Why you shouldn’t throw out those DVDs and Blu-Rays

Don't count on streaming.
stack of blu ray discs on a reflective table
Good luck prying 'Lord of the Rings' from my hands. DepositPhotos

You might think physical media is obsolete. It’s possible to watch basically anything on streaming sites at this point. Best Buy is ending DVD and Blu-ray sales and so is Target. Many people no longer have Blu-ray or DVD players plugged into their TVs, assuming they even watch things on a TV at all. It’s understandable, given all this, that you might be eyeing your shelf full of physical media and wonder whether it’s time to throw it all out. 

That’s a mistake. There are all kinds of reasons you should keep your physical copies of TV shows and movies around. 

Content disappears from streaming services

A few years ago Warner Bros. started removing its own shows from Max, called HBO Max at the time. Among these shows was Westworld, a prestige HBO series that subscribers understandably thought would stick around on the service. Until that point no major streaming service had removed its own content—Netflix, for example, removed plenty of shows made by other companies but never one of its own originals. Warner Bros. broke this unspoken compact with Westworld. Today the only place to watch the sci-fi drama online is on TubiTV, but you can’t watch episodes whenever you want—it’s basically an online TV station that plays all the episodes in order. Warner Bros. isn’t alone here: Disney pulled several of its own shows from Disney+ last year, including a brand new TV show based on the movie Willow

Which is all to say that you can’t count on streaming services to offer all the shows you love in perpetuity. You know what you can count on? A physical disc. A TV show or movie you have on Blu-ray or DVD will keep working for you until the disc physically breaks down, and even longer if you back them up. If you want to make sure you can keep watching a TV show or movie you need to buy a physical copy. 

No internet? No problem.

Streaming services, for the most part, only work if you have an internet connection. Physical media keeps working, as highlighted by a piece in The Guardian about a Florida power outage in 2018 that made one family’s DVD and Blu-ray collection extremely valuable: 

Word got around. The family’s library of physical films and books became a kind of currency. Neighbors offered bottled water or jars of peanut butter for access. The 1989 Tom Hanks comedy The ’Burbs was an inexplicably valuable commodity, as were movies that could captivate restless and anxious children.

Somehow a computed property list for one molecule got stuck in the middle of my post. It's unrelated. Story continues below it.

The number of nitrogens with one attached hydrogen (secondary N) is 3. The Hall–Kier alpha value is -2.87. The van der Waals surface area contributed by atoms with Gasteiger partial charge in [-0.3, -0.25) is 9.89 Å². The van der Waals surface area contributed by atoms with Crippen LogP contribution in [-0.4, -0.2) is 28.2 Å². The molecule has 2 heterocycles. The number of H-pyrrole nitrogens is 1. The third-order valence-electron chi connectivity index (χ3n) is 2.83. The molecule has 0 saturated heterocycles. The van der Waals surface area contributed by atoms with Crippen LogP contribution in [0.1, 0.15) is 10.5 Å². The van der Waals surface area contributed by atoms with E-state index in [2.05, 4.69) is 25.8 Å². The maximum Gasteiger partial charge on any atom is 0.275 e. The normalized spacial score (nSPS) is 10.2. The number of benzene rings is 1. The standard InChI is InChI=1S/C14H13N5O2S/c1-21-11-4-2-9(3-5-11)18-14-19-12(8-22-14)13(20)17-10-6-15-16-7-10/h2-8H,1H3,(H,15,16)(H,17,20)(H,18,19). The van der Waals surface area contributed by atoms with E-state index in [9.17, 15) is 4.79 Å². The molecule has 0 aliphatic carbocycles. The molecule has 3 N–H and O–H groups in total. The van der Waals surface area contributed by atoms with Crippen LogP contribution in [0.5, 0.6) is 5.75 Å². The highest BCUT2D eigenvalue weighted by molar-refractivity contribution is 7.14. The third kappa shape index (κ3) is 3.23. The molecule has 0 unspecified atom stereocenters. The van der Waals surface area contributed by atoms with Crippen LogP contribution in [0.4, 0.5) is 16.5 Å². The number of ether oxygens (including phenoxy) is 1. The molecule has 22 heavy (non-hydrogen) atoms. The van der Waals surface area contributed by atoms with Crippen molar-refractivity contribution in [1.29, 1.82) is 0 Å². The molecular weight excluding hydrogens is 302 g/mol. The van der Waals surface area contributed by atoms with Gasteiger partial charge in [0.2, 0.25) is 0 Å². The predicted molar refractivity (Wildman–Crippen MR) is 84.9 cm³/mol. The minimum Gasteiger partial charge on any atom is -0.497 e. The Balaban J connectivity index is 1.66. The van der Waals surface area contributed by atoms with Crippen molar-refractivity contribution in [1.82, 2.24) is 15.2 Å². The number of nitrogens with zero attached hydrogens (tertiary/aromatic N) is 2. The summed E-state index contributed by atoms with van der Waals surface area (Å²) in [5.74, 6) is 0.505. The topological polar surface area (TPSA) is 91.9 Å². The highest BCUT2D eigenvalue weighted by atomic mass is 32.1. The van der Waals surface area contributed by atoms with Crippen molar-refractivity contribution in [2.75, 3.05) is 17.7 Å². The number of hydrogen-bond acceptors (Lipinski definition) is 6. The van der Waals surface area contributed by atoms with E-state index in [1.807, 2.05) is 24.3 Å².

The internet goes down sometimes, for all kinds of reasons—natural disasters, yes, but also good old fashioned outages. Having some physical media around means you’ll still have something to watch. 

It might be cheaper

Some people like to binge watch the same show, again and again. Peacock, for example, owes at least some of its existence to dedicated fans of The Office, who from what I can tell, just kind of always have the show on in the background. That might be worth it to you, but here’s the thing, though: I found the complete run of the series on Amazon on DVD for $50, a total that could pay for just over four months of an ad-free Peacock subscription. You could probably get the series for even less if you’re willing to look for a used copy, meaning there’s no excuse to pay for Peacock just for one show. Buy the discs and you can binge watch as many times as you want, all without any ongoing subscription fees. 

You can lend them out

I love ebooks but tend to buy a physical copy of anything I truly love. Part of this is that I like seeing the books on my shelf, granted, but another big part of the appeal is that I can lend physical books out to friends. Physical copies of movies and TV shows work the same way: You can lend them to whoever you like, even as streaming services are going out of their way to stop you from sharing passwords. 

Of course, it’s not just on you to lend out discs: your local library probably does too, giving you access to all kinds of shows for free. In some places this is going even further: Little DVD libraries are popping up as a way to share discs with your neighbors. If you can physically hold something there’s no restrictions on lending it out, and that’s a real kind of freedom that streaming services can’t—or, at least won’t—give you. 

Special features

One last thing. DVDs and Blu-rays come with all kinds of special features, from behind-the-scenes footage to deleted scenes. Streaming services don’t offer these features—the best you can do is search for them on YouTube when you’re done watching. This only matters if you care about such things, granted, but it’s a big reason you’ll never get me to part with my special edition set of Lord of the Rings